Budget to make the county greener, fairer and healthier
Budget proposals for 2022/23 to help make the county greener, fairer and healthier along with careful plans to meet current and future financial challenges have been finalised and agreed by Oxfordshire County Council.
The county council’s budget is focused on its nine strategic priorities, with the need to tackle climate change being very prominent throughout the budget.
In delivering her speech to the annual budget-setting meeting of the council, Councillor Liz Leffman, Leader of Oxfordshire County Council, said: “The pressures that we face in all areas of our work are considerable. As a county council, we depend on the Local Government Financial Settlement for a significant portion of our revenue. Government funding has halved over the past decade.
“In spite of these constraints, we are able to announce a number of investments, which will support the administration’s priorities and improve the lives of Oxfordshire’s residents.
“First of all, our overarching priority of addressing climate change. We are investing £1.33 million in measures that will reduce the council’s carbon footprint and help us achieve our zero carbon 2030 goals.
“How we travel around the county is fundamental to achieving these goals and so we are investing £500,000 to pedestrianise Broad Street in Oxford. As home to many listed buildings and the focal point of one of the world’s top universities, this is a flagship project that illustrates our commitment to reducing car travel.
“We are investing £8 million in reducing traffic speeds from 30mph to 20mph in built-up areas. This will be of particular benefit to rural communities, and we have had more than 60 expressions of interest in this scheme from around the county. A 20mph speed limit in our smaller villages will make walking and cycling more accessible and safer for everyone.
“We are also putting aside £6m to support our bid to government for electric buses in Oxford city and investing in our capacity to bring forward integrated active travel schemes.
“Secondly, promoting the health and wellbeing of our residents, and in particular support for adult and children’s social care. We have pledged in this budget to support carers and people living with disabilities and have allocated £800,000 to reducing the contribution rate that those in receipt of disability benefits have to pay towards assessed care needs. Too many of the people that we look after, both adults and children, have to be placed in expensive accommodation outside the county because we do not have the facilities here.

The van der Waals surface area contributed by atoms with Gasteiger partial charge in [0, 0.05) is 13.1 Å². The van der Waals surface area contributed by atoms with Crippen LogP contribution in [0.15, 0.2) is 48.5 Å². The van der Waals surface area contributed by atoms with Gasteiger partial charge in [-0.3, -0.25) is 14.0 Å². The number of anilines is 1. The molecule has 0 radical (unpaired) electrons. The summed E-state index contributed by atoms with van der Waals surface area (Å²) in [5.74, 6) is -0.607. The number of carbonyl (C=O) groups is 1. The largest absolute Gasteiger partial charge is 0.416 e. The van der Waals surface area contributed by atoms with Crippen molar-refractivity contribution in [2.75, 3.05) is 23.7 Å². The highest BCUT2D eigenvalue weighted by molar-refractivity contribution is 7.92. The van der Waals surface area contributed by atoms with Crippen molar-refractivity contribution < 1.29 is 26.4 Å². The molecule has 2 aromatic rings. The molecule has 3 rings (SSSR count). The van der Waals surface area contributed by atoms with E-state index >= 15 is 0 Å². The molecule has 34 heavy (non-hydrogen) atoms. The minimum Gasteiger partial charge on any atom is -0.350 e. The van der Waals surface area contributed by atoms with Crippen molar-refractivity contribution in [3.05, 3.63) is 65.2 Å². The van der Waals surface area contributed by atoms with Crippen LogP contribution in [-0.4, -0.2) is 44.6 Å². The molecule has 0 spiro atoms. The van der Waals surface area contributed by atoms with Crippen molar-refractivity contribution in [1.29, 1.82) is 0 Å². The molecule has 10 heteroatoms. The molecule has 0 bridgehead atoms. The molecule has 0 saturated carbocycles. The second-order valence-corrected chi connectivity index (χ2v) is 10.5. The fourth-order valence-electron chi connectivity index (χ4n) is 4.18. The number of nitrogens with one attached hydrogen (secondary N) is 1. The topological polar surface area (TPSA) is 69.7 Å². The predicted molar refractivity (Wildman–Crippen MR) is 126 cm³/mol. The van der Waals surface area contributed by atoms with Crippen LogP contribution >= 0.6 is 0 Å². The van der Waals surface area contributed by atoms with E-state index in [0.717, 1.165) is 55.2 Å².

“We have earmarked £6m for two new children’s homes to be built in the county. This investment will make sure that, in future, children in our care are able to be looked after in close proximity to family and friends, and like the Resonance Supported Homes Fund, in which we invested £5m earlier this year to bring adults back into the county, this capital investment will bring with it considerable revenue savings. We are also investing £2m to speed up special educational needs and disability assessments and in arranging placements for children and young people
“These investments have to be paid for. As I have already indicated, the amount of funding we receive from central government in support of our statutory responsibilities does not cover the cost of delivery and we have to raise the balance from council tax.
“We live in challenging times, and as a new administration we know that we have a lot of work to do to re-shape this council and implement our nine priorities. We have made a good start, and this budget will take us further towards achieving our goals.”
Challenges in setting the 2022/23 budget
Challenges in setting this year’s budget included uncertainty over government funding for all local authorities, the ongoing impact of COVID-19 that continues to place pressures on the county council’s day-to-day services and affect income streams, alongside a growing and ageing population, which puts more pressure on budgets and services. Particular pressures, with predicted future funding shortfalls, are being felt within social care for both adults and children and in assessments and support for children with special educational needs and disabilities (SEND).
Proposals have evolved since first announced in December
The budget proposals first announced in December focus on placing funding where it is most needed and investing in services that will have a positive long-term impact for local communities. These proposals were consulted on from 2 December to 5 January, with 1,392 responses received. Just over half (52 per cent) of respondents supported a proposed council tax increase of 4.99 per cent, of which 3 per cent is specifically for adult social care.
At its 18 January meeting, the council’s Cabinet approved the amended proposals that were made in the light of additional grant money received that applied to 2022/23 only and not subsequent years.
The council has agreed a 4.99 per cent council tax rise (3 per cent of which is an adult social care precept and must be spent on adult social care). This is made up of the 3.99 per cent proposed in last year’s budget and a further 1 per cent for adult social care proposed in the government’s October budget to meet further pressures.
The county council’s share of council tax for a Band D property (the average council tax band) in 2021/22 was £1,573.11. A 4.99 per cent increase is equal to a £78.50 per year or £1.51 per week increase in council tax on a Band D property.